October is American Archives Month—a time to celebrate the importance of archives across the country. In honor of Archives Month, we’re participating in a pan-Smithsonian blogathon throughout the month. We, and other bloggers from across the Smithsonian, will be blogging about our archival collections, issues, and behind-the-scenes projects. We encourage you to check out the posts on all of the participating blogs, as well as related events and resources. You may have heard that the National Air and Space Museum Archives is moving. The collections and offices are moving from the current location of Building 12 at the Paul E. Garber Restoration and Storage Facility and from the Museum in Washington, D.C. to their new location at the Steven F. Udvar Hazy Center
The universe is about 13.7 billion years old and has expanded since its beginning at the Big Bang. Because distant objects appear to be receding as the universe expands, the light from them is “stretched” out, altering its wavelength to the red part of the electromagnetic spectrum. This “redshift” can be measured for every object in deep space.
"'Spirit of Tuskegee' Arrives at the Mary Baker Engen Restoration Hangar -- Part II." Curator Dik Daso describes highlights from his flight on the "Spirit of Tuskegee," a PT-13 Stearman recently donated to the National Museum of African American History and Culture, and soon to be on display at the Steven F. Udvar-Hazy Center.
I had my first glimpse of the end of the shuttle era in April, three months before Atlantis touched down from the final shuttle mission. Discovery had just completed its last flight, and I had an opportunity to visit Orbiter Processing Facility (OPF) Bay 3, which for years had been Discovery’s home for between-mission servicing. Discovery did not return to Bay 3 after STS-133, moving instead into Bay 1 for post-flight work.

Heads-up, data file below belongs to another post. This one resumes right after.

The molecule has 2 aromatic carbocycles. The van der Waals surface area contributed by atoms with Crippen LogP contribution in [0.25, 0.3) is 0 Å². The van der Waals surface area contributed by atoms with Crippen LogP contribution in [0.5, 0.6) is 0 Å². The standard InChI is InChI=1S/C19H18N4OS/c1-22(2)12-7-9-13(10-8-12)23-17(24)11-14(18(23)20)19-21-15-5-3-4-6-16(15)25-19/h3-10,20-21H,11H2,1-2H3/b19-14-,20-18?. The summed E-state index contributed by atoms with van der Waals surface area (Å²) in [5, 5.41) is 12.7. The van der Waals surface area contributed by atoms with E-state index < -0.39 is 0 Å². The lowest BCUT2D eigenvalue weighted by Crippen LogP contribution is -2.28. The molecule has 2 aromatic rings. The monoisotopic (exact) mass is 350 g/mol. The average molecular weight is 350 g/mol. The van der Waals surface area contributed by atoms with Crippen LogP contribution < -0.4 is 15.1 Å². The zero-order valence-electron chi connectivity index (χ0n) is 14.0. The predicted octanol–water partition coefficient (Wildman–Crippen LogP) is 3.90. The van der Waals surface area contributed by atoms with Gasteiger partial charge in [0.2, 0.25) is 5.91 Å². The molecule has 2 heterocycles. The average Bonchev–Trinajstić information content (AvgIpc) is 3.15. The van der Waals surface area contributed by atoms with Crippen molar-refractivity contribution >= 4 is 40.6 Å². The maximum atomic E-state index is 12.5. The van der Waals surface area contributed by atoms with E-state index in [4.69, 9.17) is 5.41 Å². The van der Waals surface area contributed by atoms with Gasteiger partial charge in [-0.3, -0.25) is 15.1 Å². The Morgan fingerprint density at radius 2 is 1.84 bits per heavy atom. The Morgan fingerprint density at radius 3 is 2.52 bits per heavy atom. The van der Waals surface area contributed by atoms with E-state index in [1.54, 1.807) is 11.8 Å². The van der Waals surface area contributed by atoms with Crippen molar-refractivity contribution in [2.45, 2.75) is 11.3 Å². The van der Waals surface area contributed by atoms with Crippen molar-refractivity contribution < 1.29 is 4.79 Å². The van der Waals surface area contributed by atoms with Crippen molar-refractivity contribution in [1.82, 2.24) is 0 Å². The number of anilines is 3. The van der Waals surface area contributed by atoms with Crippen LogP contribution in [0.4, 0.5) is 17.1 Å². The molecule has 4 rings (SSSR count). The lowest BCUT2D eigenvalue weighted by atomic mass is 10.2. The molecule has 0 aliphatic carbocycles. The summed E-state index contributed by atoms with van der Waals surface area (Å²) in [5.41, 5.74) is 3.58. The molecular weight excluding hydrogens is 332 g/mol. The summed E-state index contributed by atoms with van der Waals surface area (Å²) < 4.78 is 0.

I was thrilled to be a part of the NASA Tweetup for STS-135 July 7 and 8 at Kennedy Space Center. It was exciting — and almost surreal — to be there for the end of the space program that my generation grew up with. We weren’t around for the Moon landings, but we all remember the first time the space shuttle “took off like a rocket and landed like a plane.”
This post is a follow up to Tuskegee Bird Flies North. ...So I was on the phone Monday evening and my wife asked me, "Well, what did you do today?" With subtle nonchalance I said, "Well, I strapped into the front seat of Matt's Stearman, ya know, the one that was flown by the Tuskegee Airmen during World War II, and flew over Appomattox Court House, ya know, where Gen. Robert E. Lee surrendered his Army to Gen.